Well, that was it for my stamina, especially since I couldn't find anything both affordable and edible for lunch. I missed all the animals, the 4-H exhibit, the DNR, the entertainment, and more. It was a big disappointment compared to years past, but I may be guilty of sentimentalizing just a bit. Speaking of entertainment, their big concert line-up must be a Tribute to Diversity: everything from Journey, Heart and the Oak Ridge Boys (are they wheeled on stage, or can they all still walk?) to Demi Lovato, some chick I've never heard of, who looks about 11 years old. Maybe the latest Disney machine product?

At any rate, I was done, done, done. My back was killing me and I would spend the rest of the day recovering, until the lightning woke me up. That's another story; if it stops raining, maybe a picture, too.

Monday, August 17, 2009

Health Care Hyperbole & Hysteria

There are lots of valid criticisms that can be made against the health reform plans moving through Congress -- I've made a few myself. But there is no credible way to look at what has been proposed by the president or any congressional committee and conclude that these will result in a government takeover of the health-care system. That is a flat-out lie whose only purpose is to scare the public and stop political conversation.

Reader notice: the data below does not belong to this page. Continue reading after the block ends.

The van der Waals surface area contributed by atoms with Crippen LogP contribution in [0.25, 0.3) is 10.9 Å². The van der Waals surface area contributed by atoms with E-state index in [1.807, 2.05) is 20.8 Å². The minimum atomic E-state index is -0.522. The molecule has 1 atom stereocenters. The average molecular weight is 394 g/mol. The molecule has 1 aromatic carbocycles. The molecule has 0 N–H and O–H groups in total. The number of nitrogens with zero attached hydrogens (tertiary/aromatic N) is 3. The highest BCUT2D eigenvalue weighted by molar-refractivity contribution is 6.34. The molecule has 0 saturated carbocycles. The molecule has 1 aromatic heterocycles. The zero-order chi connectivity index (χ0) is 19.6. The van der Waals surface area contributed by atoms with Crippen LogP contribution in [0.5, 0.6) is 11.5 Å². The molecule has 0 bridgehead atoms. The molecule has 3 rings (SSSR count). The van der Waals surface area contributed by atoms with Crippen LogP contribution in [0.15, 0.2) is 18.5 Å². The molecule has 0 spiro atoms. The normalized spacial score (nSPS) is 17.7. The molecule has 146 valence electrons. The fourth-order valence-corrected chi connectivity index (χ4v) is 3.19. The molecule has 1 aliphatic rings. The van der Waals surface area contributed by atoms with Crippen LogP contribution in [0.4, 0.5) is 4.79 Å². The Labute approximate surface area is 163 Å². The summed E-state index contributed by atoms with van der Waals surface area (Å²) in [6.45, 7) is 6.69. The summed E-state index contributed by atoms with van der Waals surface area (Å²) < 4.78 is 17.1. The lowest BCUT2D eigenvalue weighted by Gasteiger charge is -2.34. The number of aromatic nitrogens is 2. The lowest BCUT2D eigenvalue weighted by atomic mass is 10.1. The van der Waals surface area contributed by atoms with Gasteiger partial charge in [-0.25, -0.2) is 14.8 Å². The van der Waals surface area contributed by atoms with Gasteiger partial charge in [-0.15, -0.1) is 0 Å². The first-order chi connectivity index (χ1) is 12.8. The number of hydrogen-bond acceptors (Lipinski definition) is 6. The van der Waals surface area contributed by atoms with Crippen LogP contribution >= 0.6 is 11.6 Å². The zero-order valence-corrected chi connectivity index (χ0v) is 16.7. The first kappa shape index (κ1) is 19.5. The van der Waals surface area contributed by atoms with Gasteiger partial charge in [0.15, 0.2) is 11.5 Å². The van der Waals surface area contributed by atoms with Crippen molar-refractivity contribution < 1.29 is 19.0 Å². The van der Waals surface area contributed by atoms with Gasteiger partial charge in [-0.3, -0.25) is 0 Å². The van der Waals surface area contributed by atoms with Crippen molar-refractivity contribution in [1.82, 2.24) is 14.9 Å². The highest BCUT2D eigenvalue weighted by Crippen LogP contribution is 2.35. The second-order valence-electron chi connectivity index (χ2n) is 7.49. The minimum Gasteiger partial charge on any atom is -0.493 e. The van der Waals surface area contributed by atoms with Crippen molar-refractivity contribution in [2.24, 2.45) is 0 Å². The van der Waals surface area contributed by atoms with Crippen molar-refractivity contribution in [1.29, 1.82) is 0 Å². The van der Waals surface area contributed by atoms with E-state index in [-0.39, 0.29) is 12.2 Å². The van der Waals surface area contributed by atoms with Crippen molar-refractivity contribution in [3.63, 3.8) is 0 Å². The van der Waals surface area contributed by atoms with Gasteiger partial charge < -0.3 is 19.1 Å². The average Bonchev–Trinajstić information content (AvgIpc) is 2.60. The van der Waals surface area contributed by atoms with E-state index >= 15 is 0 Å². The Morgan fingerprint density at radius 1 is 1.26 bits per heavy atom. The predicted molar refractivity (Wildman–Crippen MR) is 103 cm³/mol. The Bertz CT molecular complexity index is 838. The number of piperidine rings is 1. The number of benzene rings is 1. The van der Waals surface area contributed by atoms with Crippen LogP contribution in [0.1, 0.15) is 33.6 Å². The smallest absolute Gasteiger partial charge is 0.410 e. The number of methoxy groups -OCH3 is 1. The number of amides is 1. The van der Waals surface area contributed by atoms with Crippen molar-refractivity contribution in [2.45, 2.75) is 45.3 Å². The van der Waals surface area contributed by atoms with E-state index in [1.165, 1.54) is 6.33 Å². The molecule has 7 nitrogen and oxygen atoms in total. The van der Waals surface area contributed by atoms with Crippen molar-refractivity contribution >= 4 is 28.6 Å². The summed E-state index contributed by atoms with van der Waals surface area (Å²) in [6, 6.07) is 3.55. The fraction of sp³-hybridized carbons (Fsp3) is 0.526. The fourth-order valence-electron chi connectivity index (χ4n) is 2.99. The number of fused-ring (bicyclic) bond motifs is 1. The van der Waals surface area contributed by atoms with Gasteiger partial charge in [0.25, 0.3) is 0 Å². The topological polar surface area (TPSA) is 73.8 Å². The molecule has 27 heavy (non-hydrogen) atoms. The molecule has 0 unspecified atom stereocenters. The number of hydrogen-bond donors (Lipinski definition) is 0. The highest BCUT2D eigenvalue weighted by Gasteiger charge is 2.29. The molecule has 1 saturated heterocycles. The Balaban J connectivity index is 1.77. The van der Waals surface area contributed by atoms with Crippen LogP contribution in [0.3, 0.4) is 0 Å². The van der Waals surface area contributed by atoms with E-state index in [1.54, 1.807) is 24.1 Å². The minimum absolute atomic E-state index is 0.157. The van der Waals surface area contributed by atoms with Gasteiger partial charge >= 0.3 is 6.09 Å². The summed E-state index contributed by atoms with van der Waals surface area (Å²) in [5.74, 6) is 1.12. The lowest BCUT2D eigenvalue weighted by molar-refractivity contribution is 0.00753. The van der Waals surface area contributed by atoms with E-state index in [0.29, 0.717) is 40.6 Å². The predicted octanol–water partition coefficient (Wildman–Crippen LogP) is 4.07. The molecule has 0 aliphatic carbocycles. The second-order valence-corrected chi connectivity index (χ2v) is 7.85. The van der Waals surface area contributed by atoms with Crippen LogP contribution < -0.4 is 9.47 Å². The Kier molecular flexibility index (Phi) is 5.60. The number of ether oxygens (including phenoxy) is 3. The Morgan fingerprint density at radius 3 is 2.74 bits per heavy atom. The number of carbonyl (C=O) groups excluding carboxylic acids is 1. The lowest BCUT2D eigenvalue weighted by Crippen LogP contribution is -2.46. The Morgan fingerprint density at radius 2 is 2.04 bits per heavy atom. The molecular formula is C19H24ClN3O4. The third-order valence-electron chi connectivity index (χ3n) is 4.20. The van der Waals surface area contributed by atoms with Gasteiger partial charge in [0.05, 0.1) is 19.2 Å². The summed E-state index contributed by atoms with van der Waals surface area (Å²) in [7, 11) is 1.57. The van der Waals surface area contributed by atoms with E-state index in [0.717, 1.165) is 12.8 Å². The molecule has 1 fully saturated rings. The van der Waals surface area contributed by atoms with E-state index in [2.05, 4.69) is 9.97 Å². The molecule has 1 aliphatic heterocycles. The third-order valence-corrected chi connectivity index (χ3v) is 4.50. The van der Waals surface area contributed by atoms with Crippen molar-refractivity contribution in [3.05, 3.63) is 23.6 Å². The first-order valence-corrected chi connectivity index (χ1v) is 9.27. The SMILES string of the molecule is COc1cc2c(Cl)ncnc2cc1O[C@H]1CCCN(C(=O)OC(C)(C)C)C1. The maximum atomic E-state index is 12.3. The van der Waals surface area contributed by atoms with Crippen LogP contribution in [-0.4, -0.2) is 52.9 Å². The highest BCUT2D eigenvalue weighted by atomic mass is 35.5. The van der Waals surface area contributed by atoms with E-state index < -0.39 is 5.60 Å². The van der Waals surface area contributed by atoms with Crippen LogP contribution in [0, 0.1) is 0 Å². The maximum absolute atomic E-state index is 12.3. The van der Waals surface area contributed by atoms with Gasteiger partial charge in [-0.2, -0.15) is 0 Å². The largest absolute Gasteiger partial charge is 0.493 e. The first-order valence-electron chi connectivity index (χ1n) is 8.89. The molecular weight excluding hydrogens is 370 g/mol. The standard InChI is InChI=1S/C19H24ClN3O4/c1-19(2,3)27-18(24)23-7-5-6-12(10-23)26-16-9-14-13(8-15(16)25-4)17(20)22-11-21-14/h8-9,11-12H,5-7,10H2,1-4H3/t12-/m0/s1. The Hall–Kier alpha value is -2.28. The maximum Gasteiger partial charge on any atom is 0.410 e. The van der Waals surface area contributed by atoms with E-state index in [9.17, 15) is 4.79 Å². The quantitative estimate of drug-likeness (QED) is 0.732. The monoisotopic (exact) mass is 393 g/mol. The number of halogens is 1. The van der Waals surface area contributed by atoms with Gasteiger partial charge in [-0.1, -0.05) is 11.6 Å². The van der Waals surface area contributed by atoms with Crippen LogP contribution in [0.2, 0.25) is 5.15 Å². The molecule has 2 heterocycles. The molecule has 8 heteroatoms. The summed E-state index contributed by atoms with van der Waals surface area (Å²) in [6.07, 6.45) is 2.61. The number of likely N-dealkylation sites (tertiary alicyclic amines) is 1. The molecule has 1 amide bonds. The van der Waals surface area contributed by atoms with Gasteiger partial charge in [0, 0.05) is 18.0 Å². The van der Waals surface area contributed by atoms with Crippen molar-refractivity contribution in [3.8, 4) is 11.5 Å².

Republicans Propagating Falsehoods in Attacks on Health Care Reform
Propagating Falsehoods = TELLING LIES

Limbaugh is not alone in making the Hitler analogy. Demonstrators disrupting town hall meetings on health care reform have brandished images of President Obama with a Hitler-like mustache and signs with "Obama" written under a swastika. Earlier this year, the president of the Republican Women of Anne Arundel County in Maryland wrote on the group's Web site that "Obama and Hitler have a great deal in common."

...First they brayed his middle name, Hussein, and noted that Obama sounds a lot like Osama. Then they called him a Muslim. When that didn't stick, they accused him of "palling around with terrorists," and then of being a socialist and a communist, all to no avail.

That was conventional politics, albeit of the gutter variety. By comparing President Obama to Hitler, however, Limbaugh is sending his national audience a subliminal but clear message of a wholly different sort.

Limbaugh's Dangerous Rhetoric
Always at the front lines of ratcheting up hysteria and "misinformation"
Still, it's time to call for an end to the pollution of the debate with Nazi analogies that simultaneously trivialize ultimate evil while poisoning our national dialogue. We've got enough crackpot and conspiratorial clunkers on the road without manufacturing more. The problems that ail our country won't be cured by pernicious hyperbole.
Neither Bush Nor Obama = Hitler
"Outrageous, offensive, and inappropriate"
From a succinct commenter:

The GOP has this drill down cold:

  1. Use apocalyptic rhetoric with Christian religious and Caucasian racial subtexts to inflame fear, bigotry and extremism among the uneducated and intolerant.